Maybe it’s inevitable that time travel movies, in which the same events happen and re-happen with difference, seem so well suited to structuralist taxonomy. The defining element in terms of plot is, of course, the fantasy of altering the past (personal, historical or otherwise), which creates a pretext for the relatively novel prospect (in mainstream film, anyway) of segments of narrative repetition.
Thematically, the film must also take a position on a broader question – namely, can the past be altered, or will time-travel simply provide empirical proof that we are on the traintracks of fate?
On this question, time travel movies are split:
Tragedy – Fate. Sorry, everyone. Examples: La Jetée (Ohhhhhhh.), Donnie Darko (Awwwww.)
Satire – We can change things, but boy do we mortal fools make a hash of it. Examples: Primer (What jerks!), Timecrimes (What a jerk!)
Romance – Hooray, the universe bends to our will! Examples: Star Trek IV (Save the whales? Have saved the whales), Back to the Future (Save the 50s!)
Comedy: Are there none, or can I simply not think of any? Commenters’ choice! (But let’s not have any Hot Tub Time Machine nonsense. Risible though the gang’s adventures might have been, the movie goes in Romance and you know it.)
[Hi! I’m future you. Unless you’re careful, you’re about read a sort of spoiler of the film Looper, only in the sense that you’ll have an account of the general attitude the film takes toward the possibility of changing the past, present and future. I read it the first time around, and found that it enhanced my eventual viewing of the film. But, you decide, McFly. ]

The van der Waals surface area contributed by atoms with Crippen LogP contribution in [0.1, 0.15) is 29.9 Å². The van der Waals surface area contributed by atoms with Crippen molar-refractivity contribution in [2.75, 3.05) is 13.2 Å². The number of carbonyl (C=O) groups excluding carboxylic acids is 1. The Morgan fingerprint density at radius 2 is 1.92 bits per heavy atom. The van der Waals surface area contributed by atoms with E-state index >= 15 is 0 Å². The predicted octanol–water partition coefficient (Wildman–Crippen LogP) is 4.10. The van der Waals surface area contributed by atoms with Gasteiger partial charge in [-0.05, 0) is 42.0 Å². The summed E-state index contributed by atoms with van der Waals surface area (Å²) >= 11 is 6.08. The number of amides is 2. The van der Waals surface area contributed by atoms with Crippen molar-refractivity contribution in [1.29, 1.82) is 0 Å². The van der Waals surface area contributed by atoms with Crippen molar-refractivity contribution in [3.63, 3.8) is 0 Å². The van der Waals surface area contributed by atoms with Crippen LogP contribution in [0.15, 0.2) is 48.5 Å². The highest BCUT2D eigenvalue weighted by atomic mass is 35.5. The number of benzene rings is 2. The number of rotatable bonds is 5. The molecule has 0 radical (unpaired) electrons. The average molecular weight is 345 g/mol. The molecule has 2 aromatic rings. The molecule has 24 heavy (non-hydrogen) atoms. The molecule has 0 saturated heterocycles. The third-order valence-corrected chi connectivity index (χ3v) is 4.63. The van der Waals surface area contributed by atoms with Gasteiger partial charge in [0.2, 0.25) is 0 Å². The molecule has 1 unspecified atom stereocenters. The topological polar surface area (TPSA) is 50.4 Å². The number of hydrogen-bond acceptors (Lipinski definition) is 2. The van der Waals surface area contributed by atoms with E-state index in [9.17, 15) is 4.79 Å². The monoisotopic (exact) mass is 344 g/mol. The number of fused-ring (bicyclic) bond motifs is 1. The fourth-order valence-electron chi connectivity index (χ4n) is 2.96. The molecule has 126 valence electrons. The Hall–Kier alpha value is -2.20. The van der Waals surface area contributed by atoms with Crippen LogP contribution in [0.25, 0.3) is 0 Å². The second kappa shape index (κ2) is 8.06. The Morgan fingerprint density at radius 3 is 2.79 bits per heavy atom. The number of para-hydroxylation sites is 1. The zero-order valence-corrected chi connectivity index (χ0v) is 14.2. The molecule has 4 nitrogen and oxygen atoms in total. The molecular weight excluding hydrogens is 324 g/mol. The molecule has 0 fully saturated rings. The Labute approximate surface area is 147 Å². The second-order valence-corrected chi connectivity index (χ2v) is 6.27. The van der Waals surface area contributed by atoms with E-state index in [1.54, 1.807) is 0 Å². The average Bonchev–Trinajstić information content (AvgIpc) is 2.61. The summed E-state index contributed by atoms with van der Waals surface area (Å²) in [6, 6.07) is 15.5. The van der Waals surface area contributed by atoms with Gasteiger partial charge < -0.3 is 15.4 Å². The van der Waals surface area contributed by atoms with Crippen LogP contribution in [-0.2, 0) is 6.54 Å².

So, Looper. Romance aged in a Tragedy-Oak barrel. While reviews of time travel movies often consider the degree to which the movies take time travel “seriously” in the sense of coming up with plausible technological explanations, there is another tendency amongst the tragic films to take time travel “seriously” in the sense of being grimly reverent toward the subject. Looper maintains that attitude in a way utterly unlike the giddy freedom promised by most of the Romantic time travel tradition. The will to power is dangerous and tends to ironically replicate precisely the outcomes individual actors seek to alter. And yet, in Looper, the force of fate is less law than a center of gravity escaped not by rushing ahead, but by reflection.